"...[For Israel,] there is no problem of doing the first, second and third by whatever date we can agree on. That's not important. The issue for us is not how many slices we have but the total amount that we're slicing. So when people ask us, "Well, will you do a third redeployment?" we say: "Sure. All we have to do is take away some land, or reserve some land, from the second phase of redeployment, and we'll have enough for the third." Therefore, for us, when people ask us, "What will be the process?" we say, "Let's talk about the first, second, and the third. And let's know in advance how much terrain Israel can hand over without jeopardizing its security." And if we know that, we can give an answer... If we're only asked: "We'll give so much in a second redeployment, but more is coming, and we're not going to tell you how much more. And we are still going to challenge your right to decide the third redeployment," then all we're doing is straining ourselves beyond our capacities only to invite another crisis, two, three, four months down the line. That's not very good statesmanship. If we want to get a resolution right now that is stable, that allows us to enter final settlement negotiations, talks about a final peace agreement between us and the Palestinians, then the right thing to do is to resolve this interim agreement, this disengagement agreement, by knowing how much Israel redeploys from in all three stages."

Oslo's Expiration, May 1999: "...I hope we have a disengagement agreement now, so we can move into final status negotiations. I hope those final status negotiations are completed by May of 1999. But Yitzhak Rabin used to say that no dates are sacred, and at least in the Oslo accords, that was true. None of the dates—certainly under the previous government, none of the dates were kept—none of them.

Is it possible that we will not complete the negotiations by May 5, 1999? Yes, it's possible. Does this mean that the Palestinians have a right to unilaterally declare a state? The answer is no. That would be a gross violation of Oslo. It would effectively collapse the agreement. And it would absolve Israel of any responsibilities under the agreement. It is the worst thing that could happen...

I want to say something about... the reason[why] we are opposed to a Palestinian state. It is not because we wish to govern the Palestinians. As I explained earlier, we no longer govern them today... It is because we are aware of the dangers of unbridled self-determination, or what we call a fully sovereign independent state... Such a state would pose a mortal danger to Israel... What they need a state for is to field a large army. It's to import weapons. They can't do that because right now the international passages are jointly controlled, with overriding responsibility by Israel. What they need a state for is to make military pacts with such regimes as Iraq or Iran. They can't do that because under the present circumstances, that is simply not possible. So these dangers—of having a large army, including volunteers from Arab countries, of the importation of heavy arms and non-conventional weapons such as shoulder-fired missiles that could endanger our airspace... of the danger to our water resources, forty percent of [which] are in underwater tables sitting directly in areas that the Palestinians would claim under such a state, [the danger of] alliances with radical regimes—these are great dangers... We have seen in the twentieth century that any time that demilitarization competed with sovereignty, usually, not always, but usually sovereignty won. There are great dangers there.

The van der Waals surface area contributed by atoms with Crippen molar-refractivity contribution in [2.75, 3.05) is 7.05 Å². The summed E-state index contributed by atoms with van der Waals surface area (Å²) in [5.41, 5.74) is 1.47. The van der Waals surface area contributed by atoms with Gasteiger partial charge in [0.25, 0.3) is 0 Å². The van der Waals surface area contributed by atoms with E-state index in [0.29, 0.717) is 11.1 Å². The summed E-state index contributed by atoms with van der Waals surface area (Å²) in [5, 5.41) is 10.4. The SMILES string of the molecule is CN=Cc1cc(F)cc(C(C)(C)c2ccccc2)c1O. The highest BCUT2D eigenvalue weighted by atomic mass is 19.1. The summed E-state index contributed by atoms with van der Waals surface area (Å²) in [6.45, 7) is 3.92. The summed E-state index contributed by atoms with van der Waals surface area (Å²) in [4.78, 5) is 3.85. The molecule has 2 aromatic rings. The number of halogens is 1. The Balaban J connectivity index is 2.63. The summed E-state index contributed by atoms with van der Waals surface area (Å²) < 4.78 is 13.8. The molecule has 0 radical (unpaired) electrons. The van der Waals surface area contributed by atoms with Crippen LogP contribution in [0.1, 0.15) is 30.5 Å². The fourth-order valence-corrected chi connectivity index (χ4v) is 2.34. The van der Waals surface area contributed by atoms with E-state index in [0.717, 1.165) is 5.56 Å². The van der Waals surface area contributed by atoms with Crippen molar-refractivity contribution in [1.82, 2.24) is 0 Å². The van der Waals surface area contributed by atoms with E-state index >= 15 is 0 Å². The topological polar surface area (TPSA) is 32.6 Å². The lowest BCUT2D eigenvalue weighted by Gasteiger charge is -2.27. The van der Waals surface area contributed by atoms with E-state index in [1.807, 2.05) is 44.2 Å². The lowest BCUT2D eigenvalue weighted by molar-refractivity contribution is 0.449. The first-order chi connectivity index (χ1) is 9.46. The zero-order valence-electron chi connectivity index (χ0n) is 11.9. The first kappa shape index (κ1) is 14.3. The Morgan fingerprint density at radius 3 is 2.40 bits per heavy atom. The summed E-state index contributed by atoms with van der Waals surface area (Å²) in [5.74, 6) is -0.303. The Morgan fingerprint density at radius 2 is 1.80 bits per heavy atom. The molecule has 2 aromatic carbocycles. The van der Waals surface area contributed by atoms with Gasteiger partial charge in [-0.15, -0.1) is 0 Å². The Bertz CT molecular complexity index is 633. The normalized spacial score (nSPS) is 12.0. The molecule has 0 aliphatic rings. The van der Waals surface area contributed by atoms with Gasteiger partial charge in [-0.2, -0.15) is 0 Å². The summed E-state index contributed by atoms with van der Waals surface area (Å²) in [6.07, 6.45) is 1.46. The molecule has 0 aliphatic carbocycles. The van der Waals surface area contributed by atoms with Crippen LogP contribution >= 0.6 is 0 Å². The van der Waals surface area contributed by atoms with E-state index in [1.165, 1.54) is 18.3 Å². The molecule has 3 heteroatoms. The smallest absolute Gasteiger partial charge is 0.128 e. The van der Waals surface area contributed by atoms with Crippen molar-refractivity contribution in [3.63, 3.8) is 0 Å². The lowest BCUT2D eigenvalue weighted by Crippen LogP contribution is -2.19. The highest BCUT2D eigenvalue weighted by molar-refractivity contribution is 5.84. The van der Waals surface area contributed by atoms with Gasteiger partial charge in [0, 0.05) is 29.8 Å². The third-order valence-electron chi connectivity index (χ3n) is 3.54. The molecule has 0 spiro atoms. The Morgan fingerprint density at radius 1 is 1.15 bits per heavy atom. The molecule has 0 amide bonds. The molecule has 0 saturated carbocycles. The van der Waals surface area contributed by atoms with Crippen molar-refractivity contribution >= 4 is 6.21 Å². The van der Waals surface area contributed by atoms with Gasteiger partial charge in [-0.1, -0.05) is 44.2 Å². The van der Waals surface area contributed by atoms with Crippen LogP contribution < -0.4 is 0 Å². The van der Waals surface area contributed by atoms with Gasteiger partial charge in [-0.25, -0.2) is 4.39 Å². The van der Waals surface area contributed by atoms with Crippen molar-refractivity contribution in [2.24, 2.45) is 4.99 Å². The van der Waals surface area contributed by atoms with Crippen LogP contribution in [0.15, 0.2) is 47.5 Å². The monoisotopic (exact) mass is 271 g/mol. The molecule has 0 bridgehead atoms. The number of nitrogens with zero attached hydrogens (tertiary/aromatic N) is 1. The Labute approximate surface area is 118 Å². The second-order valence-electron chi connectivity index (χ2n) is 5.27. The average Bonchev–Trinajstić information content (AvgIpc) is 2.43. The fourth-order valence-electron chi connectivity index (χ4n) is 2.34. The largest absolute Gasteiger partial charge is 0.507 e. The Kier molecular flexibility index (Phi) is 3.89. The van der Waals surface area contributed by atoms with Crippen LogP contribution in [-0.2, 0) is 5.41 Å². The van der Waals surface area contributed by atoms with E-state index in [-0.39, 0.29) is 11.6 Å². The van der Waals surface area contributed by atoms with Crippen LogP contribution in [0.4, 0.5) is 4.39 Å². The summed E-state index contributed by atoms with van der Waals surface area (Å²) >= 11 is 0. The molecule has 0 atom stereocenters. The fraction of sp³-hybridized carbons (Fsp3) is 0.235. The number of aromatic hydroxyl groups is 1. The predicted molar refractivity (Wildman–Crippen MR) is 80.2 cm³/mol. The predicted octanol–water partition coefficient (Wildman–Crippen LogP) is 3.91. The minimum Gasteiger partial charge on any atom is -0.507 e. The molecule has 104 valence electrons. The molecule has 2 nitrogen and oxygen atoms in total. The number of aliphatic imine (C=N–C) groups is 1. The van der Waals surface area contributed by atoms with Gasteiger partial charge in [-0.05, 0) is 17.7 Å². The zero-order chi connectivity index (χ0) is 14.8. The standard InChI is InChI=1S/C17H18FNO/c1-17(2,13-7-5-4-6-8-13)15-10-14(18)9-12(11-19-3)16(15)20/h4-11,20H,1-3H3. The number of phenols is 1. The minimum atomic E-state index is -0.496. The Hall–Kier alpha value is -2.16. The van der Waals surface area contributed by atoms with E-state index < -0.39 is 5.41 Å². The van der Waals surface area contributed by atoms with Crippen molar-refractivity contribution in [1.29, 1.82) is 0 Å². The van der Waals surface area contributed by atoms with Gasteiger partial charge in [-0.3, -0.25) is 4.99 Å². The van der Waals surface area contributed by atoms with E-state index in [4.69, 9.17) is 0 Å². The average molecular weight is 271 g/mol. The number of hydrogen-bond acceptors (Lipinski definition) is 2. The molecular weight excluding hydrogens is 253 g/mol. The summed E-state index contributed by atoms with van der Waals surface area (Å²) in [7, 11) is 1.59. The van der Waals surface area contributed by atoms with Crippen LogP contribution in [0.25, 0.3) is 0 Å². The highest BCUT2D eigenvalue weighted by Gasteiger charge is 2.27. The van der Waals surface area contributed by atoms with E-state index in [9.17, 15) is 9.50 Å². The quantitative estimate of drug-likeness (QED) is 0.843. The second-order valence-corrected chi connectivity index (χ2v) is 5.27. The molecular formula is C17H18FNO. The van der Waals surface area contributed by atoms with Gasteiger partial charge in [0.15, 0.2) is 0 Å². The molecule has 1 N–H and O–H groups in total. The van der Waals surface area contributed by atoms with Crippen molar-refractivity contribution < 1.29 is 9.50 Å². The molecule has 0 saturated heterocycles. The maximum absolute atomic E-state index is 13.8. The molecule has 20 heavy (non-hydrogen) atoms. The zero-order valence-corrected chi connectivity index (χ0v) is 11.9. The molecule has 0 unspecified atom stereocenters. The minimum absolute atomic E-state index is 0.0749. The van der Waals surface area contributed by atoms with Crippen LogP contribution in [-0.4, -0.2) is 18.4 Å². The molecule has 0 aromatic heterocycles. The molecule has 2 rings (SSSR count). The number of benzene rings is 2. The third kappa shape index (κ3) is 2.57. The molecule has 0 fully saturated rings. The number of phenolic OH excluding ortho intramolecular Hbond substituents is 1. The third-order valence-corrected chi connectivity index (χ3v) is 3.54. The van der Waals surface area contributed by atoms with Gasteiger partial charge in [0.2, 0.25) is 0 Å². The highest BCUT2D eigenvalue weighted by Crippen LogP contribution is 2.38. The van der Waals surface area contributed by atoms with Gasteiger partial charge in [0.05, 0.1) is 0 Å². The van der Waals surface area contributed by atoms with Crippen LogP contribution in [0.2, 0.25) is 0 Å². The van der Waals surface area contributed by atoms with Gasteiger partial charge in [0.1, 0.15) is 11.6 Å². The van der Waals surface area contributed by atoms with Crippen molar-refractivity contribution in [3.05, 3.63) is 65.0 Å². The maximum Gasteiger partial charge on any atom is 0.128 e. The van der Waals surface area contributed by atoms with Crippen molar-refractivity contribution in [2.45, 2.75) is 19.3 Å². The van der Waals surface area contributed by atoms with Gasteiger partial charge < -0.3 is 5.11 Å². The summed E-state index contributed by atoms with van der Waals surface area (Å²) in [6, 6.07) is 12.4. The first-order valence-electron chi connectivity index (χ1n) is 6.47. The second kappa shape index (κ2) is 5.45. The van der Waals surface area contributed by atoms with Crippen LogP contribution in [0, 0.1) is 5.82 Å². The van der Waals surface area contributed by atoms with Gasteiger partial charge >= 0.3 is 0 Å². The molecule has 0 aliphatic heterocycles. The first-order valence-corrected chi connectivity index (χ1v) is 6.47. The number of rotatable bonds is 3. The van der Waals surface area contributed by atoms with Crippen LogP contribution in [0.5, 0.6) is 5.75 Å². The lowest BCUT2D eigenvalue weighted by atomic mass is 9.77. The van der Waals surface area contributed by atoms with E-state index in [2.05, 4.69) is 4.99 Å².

In any case, we have never seen a fully demilitarized state, and that is what would be needed in the small distances that are spoken about here. We don't, in short, want another Iran or another Iraq at our doorstep. And that is why we seek an arrangement that would give the Palestinians every ability to conduct every aspect of their lives with the exception of those few powers that could threaten the life of the Jewish state...

Iÿdon't discount the right of the Palestinians to raise that claim for Palestinian statehood in final-settlement negotiations. I'm telling you what our position would be, to seek a functional solution where we would have the powers of security, especially external security. And they would have the powers for everything else, virtually everything else, those powers that are needed for self-government absent those that could threaten Israel."ÿ